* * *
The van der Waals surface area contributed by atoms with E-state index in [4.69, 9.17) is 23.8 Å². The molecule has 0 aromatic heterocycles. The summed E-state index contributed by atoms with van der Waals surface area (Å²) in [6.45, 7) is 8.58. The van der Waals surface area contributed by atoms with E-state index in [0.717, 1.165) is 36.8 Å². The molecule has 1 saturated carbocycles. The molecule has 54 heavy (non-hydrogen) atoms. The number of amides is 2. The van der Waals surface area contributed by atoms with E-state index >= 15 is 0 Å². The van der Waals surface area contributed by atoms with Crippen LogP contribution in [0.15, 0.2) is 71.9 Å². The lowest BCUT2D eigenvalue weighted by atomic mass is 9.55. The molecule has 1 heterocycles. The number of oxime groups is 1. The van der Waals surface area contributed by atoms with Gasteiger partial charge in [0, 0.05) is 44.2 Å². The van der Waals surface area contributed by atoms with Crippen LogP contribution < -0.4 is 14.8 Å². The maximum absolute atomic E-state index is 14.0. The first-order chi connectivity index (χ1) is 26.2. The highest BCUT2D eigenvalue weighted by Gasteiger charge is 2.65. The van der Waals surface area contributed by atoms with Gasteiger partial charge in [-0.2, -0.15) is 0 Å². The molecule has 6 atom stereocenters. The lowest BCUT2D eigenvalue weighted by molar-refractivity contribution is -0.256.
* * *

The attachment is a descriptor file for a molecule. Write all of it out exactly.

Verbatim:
The van der Waals surface area contributed by atoms with E-state index in [4.69, 9.17) is 23.8 Å². The molecule has 0 aromatic heterocycles. The summed E-state index contributed by atoms with van der Waals surface area (Å²) in [6.45, 7) is 8.58. The van der Waals surface area contributed by atoms with E-state index in [0.717, 1.165) is 36.8 Å². The molecule has 1 saturated carbocycles. The molecule has 54 heavy (non-hydrogen) atoms. The number of amides is 2. The van der Waals surface area contributed by atoms with E-state index >= 15 is 0 Å². The van der Waals surface area contributed by atoms with Crippen LogP contribution in [0.15, 0.2) is 71.9 Å². The lowest BCUT2D eigenvalue weighted by atomic mass is 9.55. The molecule has 1 heterocycles. The number of oxime groups is 1. The van der Waals surface area contributed by atoms with Gasteiger partial charge in [0, 0.05) is 44.2 Å². The van der Waals surface area contributed by atoms with Crippen LogP contribution < -0.4 is 14.8 Å². The maximum absolute atomic E-state index is 14.0. The first-order chi connectivity index (χ1) is 26.2. The highest BCUT2D eigenvalue weighted by Gasteiger charge is 2.65. The van der Waals surface area contributed by atoms with Gasteiger partial charge in [-0.2, -0.15) is 0 Å². The molecule has 6 atom stereocenters. The lowest BCUT2D eigenvalue weighted by molar-refractivity contribution is -0.256.